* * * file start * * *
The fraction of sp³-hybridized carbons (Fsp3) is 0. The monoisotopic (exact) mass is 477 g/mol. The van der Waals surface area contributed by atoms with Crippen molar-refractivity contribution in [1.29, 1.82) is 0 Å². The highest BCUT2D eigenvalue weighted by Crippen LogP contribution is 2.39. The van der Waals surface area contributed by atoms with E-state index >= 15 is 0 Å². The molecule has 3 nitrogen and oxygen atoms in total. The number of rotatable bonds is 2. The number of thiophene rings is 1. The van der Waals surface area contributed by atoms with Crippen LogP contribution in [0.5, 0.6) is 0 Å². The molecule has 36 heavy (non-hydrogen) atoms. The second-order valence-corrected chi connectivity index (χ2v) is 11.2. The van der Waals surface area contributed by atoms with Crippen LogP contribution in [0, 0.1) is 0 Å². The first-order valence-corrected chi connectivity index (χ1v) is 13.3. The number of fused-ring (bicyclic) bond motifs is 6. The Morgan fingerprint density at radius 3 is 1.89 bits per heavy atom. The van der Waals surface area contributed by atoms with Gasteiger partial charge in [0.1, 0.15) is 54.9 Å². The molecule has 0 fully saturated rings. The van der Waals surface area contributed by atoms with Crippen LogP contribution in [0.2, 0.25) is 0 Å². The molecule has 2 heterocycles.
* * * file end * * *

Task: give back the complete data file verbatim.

The fraction of sp³-hybridized carbons (Fsp3) is 0. The monoisotopic (exact) mass is 477 g/mol. The van der Waals surface area contributed by atoms with Crippen molar-refractivity contribution in [1.29, 1.82) is 0 Å². The highest BCUT2D eigenvalue weighted by Crippen LogP contribution is 2.39. The van der Waals surface area contributed by atoms with E-state index >= 15 is 0 Å². The molecule has 3 nitrogen and oxygen atoms in total. The number of rotatable bonds is 2. The number of thiophene rings is 1. The van der Waals surface area contributed by atoms with Crippen LogP contribution in [0.5, 0.6) is 0 Å². The molecule has 36 heavy (non-hydrogen) atoms. The second-order valence-corrected chi connectivity index (χ2v) is 11.2. The van der Waals surface area contributed by atoms with Crippen LogP contribution in [0, 0.1) is 0 Å². The first-order valence-corrected chi connectivity index (χ1v) is 13.3. The number of fused-ring (bicyclic) bond motifs is 6. The Morgan fingerprint density at radius 3 is 1.89 bits per heavy atom. The van der Waals surface area contributed by atoms with Gasteiger partial charge in [0.1, 0.15) is 54.9 Å². The molecule has 0 fully saturated rings. The van der Waals surface area contributed by atoms with Crippen LogP contribution in [0.2, 0.25) is 0 Å². The molecule has 2 heterocycles.